14. In view of the above discussion, it is evident that when no satisfaction was recorded then the requirement of Section 153C was not satisfied. Therefore, we have no reason to interfere with the impugned order passed by the Tribunal, who has not sustained the proceedings under Section 153C of the Act, for the reason that there was no satisfaction at any stage.

15. Needless to mention that in the case of Manish Maheshwari vs. Asst. CIT and Another [2007] 289 ITR 341 (SC), similar views were expressed. In the case of CIT vs. Anil Kumar Chadha, Income Tax Appeal No. 86 of 2011 decided on 18th February 2015, the same was followed too.

16. By considering the totality of the facts and circumstances of the case, it appears that in the instant cases, no substantial question of law is emerging from the impugned order. When it is so, then we find no reason to interfere with the impugned order passed by the Tribunal, the same is hereby sustained along with the reasons mentioned therein.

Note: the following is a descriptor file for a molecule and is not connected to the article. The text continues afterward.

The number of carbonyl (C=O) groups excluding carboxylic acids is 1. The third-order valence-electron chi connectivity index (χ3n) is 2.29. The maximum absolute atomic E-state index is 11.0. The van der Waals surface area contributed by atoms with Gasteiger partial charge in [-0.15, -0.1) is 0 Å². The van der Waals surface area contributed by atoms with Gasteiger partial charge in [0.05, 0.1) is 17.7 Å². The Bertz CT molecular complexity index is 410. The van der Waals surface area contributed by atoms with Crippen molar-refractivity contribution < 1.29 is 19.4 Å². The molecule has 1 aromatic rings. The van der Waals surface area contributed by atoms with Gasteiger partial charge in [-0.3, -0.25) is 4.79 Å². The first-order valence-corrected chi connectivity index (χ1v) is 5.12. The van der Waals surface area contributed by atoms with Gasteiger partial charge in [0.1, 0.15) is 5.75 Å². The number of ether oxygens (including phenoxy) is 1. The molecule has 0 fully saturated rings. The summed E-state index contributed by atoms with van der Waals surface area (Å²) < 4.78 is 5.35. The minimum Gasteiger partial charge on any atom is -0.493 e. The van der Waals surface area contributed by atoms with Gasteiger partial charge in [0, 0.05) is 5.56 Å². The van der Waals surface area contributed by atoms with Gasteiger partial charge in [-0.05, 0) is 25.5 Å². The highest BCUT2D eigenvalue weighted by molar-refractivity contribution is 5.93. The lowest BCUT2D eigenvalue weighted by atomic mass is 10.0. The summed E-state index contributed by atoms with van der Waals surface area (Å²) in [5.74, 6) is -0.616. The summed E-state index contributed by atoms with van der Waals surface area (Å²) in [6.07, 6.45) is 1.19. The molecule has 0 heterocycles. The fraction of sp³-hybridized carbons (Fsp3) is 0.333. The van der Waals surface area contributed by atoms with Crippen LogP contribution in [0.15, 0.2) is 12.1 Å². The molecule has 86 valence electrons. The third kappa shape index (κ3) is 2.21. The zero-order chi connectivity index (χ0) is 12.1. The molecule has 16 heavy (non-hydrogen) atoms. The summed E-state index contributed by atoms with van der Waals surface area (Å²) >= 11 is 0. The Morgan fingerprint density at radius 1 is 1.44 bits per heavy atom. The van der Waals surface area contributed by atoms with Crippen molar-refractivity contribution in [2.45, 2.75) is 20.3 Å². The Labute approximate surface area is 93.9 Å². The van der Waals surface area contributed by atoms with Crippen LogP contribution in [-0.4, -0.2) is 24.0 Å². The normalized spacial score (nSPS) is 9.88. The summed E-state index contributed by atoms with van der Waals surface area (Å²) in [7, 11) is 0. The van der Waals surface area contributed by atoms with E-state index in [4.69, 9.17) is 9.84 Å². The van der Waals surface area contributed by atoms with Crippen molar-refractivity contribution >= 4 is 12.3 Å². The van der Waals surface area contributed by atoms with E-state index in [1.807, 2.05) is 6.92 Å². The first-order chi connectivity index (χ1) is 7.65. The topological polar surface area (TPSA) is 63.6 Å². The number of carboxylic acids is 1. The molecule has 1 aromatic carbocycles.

17. In the result, the appeals filed by the Department are hereby dismissed at the admission stage.

[Citation : 380 ITR 566]